Despite The Pandemic, Employee Engagement is Skyrocketing
It’s a strange time. A recent poll of 2,000 Americans found that only 5% believe things are “going well” and 40% believe they’re “going badly.” And new research by Towers Watson shows that employees are more stressed about health and financial security than ever.
But in the middle of all this, another trend has emerged: employers are lavishing support on their people. Two independent studies just found that Employee Engagement, the measure of an employee’s satisfaction with their employer and their job, has reached the highest level ever. It’s both an astounding and enlightening trend.
First, The Research
The first study was published by Gallup on May 29, and it surveyed 4,724 employees from mid-April to mid-May. It concludes that the percentage of employees who are “actively disengaged” is at a ten year low and that the ratio of highly engaged to disengaged employees is at an all-time high.
The second study, released today, is even more significant. It was performed by Quantum Workplace and compares Best Place to Work data among 700,000 employees in 2019 against 470,000 employees in the first five months of 2020. It concludes, after looking at more than a decade of data, that employee engagement increased by 11% this year, again reaching an all-time high.
With more than 1.1 million respondents, this is a very large survey, covering virtually every industry.
The Quantum study shows that the biggest contributors to these positive results are a year-to-year increases in:
- Leadership support (83% believe leaders value people as their most important resource, 8% YTY increase)
- Communications (77% know what the organization is doing and why, 7% YTY increase)
- Compensation (77% believe they are paid fairly, 7% YTY increase)
- Benefits (85% believe benefits meet their family’s needs, a 5% YTY increase).
These findings are very significant. After studying trends in employee engagement for years, I had concluded that it’s almost impossible to move the needle. While some companies outperform in their care for employees, year after year I found that only a third of employees feel fully engaged at work.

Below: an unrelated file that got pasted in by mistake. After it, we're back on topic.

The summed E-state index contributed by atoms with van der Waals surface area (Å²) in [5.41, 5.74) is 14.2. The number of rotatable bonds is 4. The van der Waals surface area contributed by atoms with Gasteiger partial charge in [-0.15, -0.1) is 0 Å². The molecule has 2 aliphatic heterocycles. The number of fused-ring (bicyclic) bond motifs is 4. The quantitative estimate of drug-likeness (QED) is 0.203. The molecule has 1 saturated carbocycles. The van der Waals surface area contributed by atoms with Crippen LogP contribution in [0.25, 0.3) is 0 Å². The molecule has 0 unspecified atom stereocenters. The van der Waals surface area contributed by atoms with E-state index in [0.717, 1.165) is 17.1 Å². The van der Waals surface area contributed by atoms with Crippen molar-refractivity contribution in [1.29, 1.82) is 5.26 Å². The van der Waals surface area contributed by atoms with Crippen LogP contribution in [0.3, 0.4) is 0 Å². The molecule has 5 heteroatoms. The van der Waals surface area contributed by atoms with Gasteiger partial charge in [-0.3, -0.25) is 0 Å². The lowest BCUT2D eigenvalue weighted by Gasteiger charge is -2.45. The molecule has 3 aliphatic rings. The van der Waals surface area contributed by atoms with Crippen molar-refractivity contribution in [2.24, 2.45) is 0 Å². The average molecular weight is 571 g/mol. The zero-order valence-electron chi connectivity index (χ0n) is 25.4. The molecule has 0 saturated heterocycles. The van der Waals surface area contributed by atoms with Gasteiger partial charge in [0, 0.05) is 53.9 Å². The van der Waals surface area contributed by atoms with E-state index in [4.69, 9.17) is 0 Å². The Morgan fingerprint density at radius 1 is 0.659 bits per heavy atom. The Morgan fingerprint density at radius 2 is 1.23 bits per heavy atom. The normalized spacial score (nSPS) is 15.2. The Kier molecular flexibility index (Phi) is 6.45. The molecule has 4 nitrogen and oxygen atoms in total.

The Quantum research, which uses a different methodology than Gallup, shows that 74% of respondents are “highly engaged” (up from a low of 66% in 2010 and 65% in 2015). Gallup’s data, which uses a more stringent definition of engagement, shows an all-time high of 38%. (Gallup’s measurement is more unforgiving because it categorizes “Actively Disengaged” as a category. In Gallup’s data, 13% are actively disengaged, an all time low. (Actively Disengaged means that the employee is so unhappy they may disparage or undermine their employer.)
So while the methodologies are different, they both tell us the same thing. Employees today are very happy to have their jobs.
What Does This Tell Us
The most obvious conclusion is that people with jobs are grateful. Given an unemployment rate of over 15%, people are just happy to have any job at all. But the data shows a much deeper trend. Employers are treating people exceptionally well.
Over the last economic cycle, wages have been falling behind the cost of living, and employee anxiety was increasing. Now, despite continued efforts to automate work, employer are increasing wages and benefits and bending over backward to take care of their people.
As we are finding in The Big Reset Initiative, executives are communicating daily, raising wages and benefits, improving sick-pay, and finding creative ways to build relationships and reduce stress. In our Big Reset Town Hall you will hear 8 of the world’s largest employers explain what they’ve done to help people succeed in this tremendously uncertain and stressful time.
Glint, for example, has found that “belonging” metrics have skyrocketed, and are now the most highly correlated factor to engagement. People are feeling very disassociated at home, so they’re looking for a sense of community and belonging at work.
Remember that employee engagement must be an episodic, day-by-day investment. In the last 10 weeks, employees have faced health risk, family stress, children at home, gun violence, Black injustice, and an increasingly dysfunctional political system. In late March, when employers fully started to “lean in” and invest in employees in a big way, engagement shot up to 83%. Now, as employers are starting to reopen workplaces the numbers have dropped slightly.
The bottom line is something Human Resources teams understand: by supporting employees the company can transform and survive. All our research during the Pandemic shows that companies which “lean in” to the crisis and invest in their people (Verizon, Wal-Mart, Target, ServiceNow, and many others) are outperforming their peers. People are the most resilient part of the organization: when they are supported the entire company can thrive.
Please join us at The Big Reset Town Hall this week to hear all about the massive changes taking place at work.
It’s unfortunate it took a Pandemic to create this change, but let’s hope this is the beginning of a long term trend.